Don’t just attack the joint - attack his balance at the same time: I’m sure that many times you have had the frustrating experience of locking on a nice submission hold and having your opponent hold a strong defensive posture and then work his way free of the hold. Most submission defense against submission holds applied from bottom position begin with POSTURE and BASE. It is for that reason that whenever possible, go beyond just attacking with the submission hold - ATTACK YOUR OPPONENTS BALANCE/POSTURE/BASE AT THE SAME TIME. This will greatly hamper his defense. Here, Garry Tonon has locked on a very tight cross ashi garami hold and is clamping it in place with a well applied inside sankaku (triangle) leg entanglement. Note how he goes the extra distance against tough opposition and breaks his opponents balance as well - immediately making escape more difficult and with the additional benefit of heel exposure as a bonus. Next time you are locked into an arm bar, triangle, leg lock or whatever from bottom position, make a simultaneous attack on your opponents balance and you will soon find that the balance attack makes the submission attacks much more successful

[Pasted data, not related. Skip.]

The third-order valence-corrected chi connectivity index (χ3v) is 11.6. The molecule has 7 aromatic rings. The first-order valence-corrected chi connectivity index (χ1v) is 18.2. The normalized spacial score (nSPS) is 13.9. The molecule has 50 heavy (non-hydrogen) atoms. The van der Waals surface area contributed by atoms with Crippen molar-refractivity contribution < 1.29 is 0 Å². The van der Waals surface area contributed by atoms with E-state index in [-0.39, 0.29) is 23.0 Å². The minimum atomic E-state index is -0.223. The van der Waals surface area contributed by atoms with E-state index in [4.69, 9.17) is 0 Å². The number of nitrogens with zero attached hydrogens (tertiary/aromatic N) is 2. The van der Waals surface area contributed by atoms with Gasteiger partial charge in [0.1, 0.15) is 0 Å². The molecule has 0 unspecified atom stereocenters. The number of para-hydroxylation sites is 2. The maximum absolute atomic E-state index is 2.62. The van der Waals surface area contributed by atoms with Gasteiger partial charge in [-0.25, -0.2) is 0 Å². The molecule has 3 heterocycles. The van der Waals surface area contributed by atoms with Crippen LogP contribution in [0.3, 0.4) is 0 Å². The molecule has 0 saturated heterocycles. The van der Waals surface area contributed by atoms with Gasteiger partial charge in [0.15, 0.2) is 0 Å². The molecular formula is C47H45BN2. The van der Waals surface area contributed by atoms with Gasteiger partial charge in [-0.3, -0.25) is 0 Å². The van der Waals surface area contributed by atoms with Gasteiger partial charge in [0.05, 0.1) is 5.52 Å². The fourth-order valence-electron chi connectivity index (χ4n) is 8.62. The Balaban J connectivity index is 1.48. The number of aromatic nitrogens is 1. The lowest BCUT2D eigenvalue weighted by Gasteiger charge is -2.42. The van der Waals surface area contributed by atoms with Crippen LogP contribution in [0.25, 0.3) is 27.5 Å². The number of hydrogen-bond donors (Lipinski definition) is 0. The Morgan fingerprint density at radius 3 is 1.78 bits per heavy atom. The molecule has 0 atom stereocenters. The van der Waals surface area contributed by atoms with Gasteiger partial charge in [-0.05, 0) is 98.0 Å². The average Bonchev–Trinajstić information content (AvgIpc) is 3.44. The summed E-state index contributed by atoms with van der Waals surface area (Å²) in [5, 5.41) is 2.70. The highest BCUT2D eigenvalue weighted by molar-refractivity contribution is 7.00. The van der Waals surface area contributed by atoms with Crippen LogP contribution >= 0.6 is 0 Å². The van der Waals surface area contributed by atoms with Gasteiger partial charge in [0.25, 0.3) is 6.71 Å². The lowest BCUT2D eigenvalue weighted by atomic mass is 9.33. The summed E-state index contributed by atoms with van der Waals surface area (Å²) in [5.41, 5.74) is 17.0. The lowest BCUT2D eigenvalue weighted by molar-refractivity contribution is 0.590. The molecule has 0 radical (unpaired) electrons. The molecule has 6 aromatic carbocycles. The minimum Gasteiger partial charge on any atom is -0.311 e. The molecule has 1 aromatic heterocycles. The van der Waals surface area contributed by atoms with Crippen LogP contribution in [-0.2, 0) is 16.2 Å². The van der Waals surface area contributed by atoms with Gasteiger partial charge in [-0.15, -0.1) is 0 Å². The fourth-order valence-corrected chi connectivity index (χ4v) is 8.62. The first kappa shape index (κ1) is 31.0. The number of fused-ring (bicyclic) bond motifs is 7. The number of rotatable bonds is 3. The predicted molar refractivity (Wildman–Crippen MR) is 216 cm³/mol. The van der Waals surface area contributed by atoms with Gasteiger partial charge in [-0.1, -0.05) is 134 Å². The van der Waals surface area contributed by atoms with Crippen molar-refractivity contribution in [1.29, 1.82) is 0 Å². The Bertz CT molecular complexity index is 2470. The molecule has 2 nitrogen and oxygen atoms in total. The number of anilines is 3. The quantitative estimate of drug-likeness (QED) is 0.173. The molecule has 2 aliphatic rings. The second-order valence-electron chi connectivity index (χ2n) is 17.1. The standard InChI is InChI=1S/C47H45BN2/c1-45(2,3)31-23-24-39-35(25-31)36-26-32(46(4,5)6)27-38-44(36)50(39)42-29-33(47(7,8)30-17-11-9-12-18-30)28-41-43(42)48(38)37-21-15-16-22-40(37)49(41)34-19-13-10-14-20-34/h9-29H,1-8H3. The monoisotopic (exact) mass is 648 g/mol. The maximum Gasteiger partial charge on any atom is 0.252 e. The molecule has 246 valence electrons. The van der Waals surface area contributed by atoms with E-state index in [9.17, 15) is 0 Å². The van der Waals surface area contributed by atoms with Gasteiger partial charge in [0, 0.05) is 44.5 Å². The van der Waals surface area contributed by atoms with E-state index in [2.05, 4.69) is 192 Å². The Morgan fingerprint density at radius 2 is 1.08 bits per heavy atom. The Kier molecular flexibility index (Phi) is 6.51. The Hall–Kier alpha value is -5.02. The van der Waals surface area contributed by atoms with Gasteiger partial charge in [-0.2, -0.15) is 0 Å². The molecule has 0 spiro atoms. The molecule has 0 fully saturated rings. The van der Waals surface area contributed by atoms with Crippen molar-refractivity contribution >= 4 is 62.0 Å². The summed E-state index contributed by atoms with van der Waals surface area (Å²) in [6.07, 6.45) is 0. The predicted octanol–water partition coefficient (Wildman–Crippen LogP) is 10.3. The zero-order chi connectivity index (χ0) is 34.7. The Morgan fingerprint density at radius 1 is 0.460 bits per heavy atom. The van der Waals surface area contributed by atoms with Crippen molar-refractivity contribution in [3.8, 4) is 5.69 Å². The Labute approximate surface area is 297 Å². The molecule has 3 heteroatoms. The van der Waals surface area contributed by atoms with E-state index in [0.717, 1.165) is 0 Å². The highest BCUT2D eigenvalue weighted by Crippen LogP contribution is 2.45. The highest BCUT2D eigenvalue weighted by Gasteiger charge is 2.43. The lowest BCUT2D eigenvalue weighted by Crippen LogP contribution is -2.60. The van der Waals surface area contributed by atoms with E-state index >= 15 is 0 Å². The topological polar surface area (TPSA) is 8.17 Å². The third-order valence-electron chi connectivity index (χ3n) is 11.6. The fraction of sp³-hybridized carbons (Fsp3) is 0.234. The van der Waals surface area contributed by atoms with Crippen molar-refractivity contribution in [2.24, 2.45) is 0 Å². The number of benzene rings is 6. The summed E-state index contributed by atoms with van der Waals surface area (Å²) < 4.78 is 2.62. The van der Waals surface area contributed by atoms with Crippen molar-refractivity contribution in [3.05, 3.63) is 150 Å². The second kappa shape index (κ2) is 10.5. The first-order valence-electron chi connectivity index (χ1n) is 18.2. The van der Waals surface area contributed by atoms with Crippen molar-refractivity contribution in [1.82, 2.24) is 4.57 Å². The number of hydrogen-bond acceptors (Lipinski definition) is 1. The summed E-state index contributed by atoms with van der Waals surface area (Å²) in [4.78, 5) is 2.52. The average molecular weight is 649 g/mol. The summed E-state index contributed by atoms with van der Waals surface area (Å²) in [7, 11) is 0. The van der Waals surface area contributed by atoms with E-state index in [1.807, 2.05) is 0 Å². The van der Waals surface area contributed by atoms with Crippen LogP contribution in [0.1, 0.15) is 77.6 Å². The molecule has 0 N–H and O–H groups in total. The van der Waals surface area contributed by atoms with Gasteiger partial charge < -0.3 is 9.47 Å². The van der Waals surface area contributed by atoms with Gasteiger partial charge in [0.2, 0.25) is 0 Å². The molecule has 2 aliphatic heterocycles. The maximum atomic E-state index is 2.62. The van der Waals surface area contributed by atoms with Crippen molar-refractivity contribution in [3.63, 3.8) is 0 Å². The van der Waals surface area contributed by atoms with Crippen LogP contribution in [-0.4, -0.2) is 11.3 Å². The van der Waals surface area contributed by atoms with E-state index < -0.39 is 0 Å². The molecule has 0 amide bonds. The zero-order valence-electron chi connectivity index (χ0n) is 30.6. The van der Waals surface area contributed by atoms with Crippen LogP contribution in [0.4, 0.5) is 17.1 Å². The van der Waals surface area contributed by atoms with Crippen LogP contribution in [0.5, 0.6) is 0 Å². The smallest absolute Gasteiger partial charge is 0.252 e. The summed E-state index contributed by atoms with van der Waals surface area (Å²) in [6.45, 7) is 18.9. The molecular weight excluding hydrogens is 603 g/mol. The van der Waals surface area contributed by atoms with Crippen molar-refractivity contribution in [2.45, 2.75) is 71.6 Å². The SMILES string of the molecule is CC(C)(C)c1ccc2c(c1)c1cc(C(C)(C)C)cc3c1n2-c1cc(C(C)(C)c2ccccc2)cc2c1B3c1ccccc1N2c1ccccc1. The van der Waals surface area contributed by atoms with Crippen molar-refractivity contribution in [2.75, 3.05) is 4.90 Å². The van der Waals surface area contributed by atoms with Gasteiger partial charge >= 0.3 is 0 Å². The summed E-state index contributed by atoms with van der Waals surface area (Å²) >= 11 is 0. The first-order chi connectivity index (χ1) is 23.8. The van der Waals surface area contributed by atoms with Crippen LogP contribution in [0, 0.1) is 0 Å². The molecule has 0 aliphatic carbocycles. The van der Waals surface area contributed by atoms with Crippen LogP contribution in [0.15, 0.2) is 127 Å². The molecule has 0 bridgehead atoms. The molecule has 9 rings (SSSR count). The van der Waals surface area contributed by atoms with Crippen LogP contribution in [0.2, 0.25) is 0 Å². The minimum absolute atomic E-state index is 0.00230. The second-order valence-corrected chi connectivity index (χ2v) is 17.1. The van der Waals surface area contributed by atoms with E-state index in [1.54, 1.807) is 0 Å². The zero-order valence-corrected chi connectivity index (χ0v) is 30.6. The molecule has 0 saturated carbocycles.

There are an infinite number of possibilities in a scramble - but there should be only one goal - the opponents back

There are an infinite number of possibilities in a scramble - but there should be only one goal - the opponents back: It can be hard to know what to do in the fleeting time and motion of a scrambles. The single most useful thing you can have under these circumstances is A SENSE OF DIRECTION. You can actually go in several good directions in a scramble, but in my opinion the best direction will always be towards your opponents back. The back is a big target, a huge percentage of our body’s surface area, so it will always be available at some point as you move through a prolonged scramble. Once you get there it enables you to control and finish the toughest opponents. When your world is a confusing tangle of limbs flying around the mat - keep your thought process simple and clear - AIM FOR THE BACK. Here, Gordon Ryan does exactly that at the ADCC world championships. He is a fine example showing you don’t need to the fastest athlete to be a superb scrambler - just an athlete with a good sense of direction. Remember, in a race between a speedster with no sense of direction versus a plodder who knows exactly where he wants to go - the plodder will beat the speedster every time